A Spectrum of Feelings
One of the discoveries I’ve made in doing this work for years, is that most of us have a limited vocabulary when we talk about how we feel.
It has been said that the Eskimos have a hundred words for snow. They know it well, and its many variations. And they can name them, which gives their communication a richer, more precise, meaning to a listener.
But when asked how we feel (and therapists tend to ask that a lot!), someone might say “upset,” or “excited” or “OK.” All of which can be ambiguous.
So… I’ve developed a chart that includes the four basic feelings, three of which rhyme (sad, mad, glad) and the fourth, which is fear. Each feeling runs along a spectrum, based on how we experience that feeling in our body – i.e., how strong of a reaction we might have to it or better known as “how much it pushes our buttons.”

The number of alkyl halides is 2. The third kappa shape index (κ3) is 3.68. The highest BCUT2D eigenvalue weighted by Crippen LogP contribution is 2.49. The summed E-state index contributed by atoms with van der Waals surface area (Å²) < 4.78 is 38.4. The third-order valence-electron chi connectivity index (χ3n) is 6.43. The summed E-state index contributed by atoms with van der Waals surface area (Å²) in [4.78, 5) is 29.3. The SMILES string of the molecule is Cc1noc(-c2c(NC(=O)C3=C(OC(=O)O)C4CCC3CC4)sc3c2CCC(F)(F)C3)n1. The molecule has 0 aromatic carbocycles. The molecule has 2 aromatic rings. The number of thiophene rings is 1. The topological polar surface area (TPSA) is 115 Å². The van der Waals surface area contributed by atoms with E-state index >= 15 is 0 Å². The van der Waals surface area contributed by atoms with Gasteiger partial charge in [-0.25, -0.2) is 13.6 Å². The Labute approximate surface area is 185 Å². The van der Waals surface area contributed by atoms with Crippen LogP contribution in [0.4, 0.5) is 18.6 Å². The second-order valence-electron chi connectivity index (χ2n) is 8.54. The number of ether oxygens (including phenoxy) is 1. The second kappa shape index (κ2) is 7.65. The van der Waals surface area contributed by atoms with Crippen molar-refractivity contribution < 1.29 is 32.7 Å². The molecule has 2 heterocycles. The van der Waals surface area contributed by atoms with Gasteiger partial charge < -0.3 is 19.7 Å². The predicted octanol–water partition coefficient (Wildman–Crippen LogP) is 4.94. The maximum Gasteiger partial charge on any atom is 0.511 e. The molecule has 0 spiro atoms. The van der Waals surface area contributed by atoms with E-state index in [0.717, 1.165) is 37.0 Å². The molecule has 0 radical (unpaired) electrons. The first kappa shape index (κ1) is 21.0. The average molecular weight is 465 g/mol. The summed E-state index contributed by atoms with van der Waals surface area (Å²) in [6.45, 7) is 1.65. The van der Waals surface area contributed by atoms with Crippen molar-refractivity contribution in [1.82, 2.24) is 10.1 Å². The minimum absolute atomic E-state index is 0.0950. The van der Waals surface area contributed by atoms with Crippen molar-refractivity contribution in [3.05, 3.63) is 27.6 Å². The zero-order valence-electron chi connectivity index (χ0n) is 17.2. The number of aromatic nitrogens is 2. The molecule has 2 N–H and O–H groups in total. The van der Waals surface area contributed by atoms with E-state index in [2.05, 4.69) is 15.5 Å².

See what synonyms you can come up with for each basic feeling and where you would place them on each spectrum – from 1 to 10 – based on how intensely you experience that feeling. Low response or “button push” would be 1-3, medium 4-6, and high 7 and up. The first time you do this exercise, I suggest you DON’T use a thesaurus. You can do that later.
I’ve included a couple to get you started.
The better you can identify what you are feeling, the better you can communicate who you are to the people who matter to you.
Notice the one(s) you might have a harder time naming. That might be a feeling that you are unfamiliar with or are avoiding.
Please Note: The above exercise was designed by, and is the property of Bea Armstrong, MFT.